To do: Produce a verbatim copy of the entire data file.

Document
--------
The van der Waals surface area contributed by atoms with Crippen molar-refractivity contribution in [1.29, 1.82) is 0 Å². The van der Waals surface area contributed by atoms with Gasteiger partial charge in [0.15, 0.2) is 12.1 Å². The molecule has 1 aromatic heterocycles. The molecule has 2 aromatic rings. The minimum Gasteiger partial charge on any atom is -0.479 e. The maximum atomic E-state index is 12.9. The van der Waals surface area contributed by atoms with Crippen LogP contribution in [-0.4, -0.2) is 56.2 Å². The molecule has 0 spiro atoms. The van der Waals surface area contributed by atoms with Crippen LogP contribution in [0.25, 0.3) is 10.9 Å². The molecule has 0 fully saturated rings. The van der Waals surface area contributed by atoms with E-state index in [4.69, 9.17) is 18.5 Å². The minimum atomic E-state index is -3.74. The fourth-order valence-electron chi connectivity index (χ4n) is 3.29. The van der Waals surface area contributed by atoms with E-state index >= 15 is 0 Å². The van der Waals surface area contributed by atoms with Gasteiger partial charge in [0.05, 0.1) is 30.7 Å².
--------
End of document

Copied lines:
The van der Waals surface area contributed by atoms with Crippen molar-refractivity contribution in [1.29, 1.82) is 0 Å². The van der Waals surface area contributed by atoms with Gasteiger partial charge in [0.15, 0.2) is 12.1 Å². The molecule has 1 aromatic heterocycles. The molecule has 2 aromatic rings. The minimum Gasteiger partial charge on any atom is -0.479 e. The maximum atomic E-state index is 12.9. The van der Waals surface area contributed by atoms with Crippen LogP contribution in [-0.4, -0.2) is 56.2 Å². The molecule has 0 spiro atoms. The van der Waals surface area contributed by atoms with Crippen LogP contribution in [0.25, 0.3) is 10.9 Å². The molecule has 0 fully saturated rings. The van der Waals surface area contributed by atoms with E-state index in [4.69, 9.17) is 18.5 Å². The minimum atomic E-state index is -3.74. The fourth-order valence-electron chi connectivity index (χ4n) is 3.29. The van der Waals surface area contributed by atoms with E-state index >= 15 is 0 Å². The van der Waals surface area contributed by atoms with Gasteiger partial charge in [0.05, 0.1) is 30.7 Å².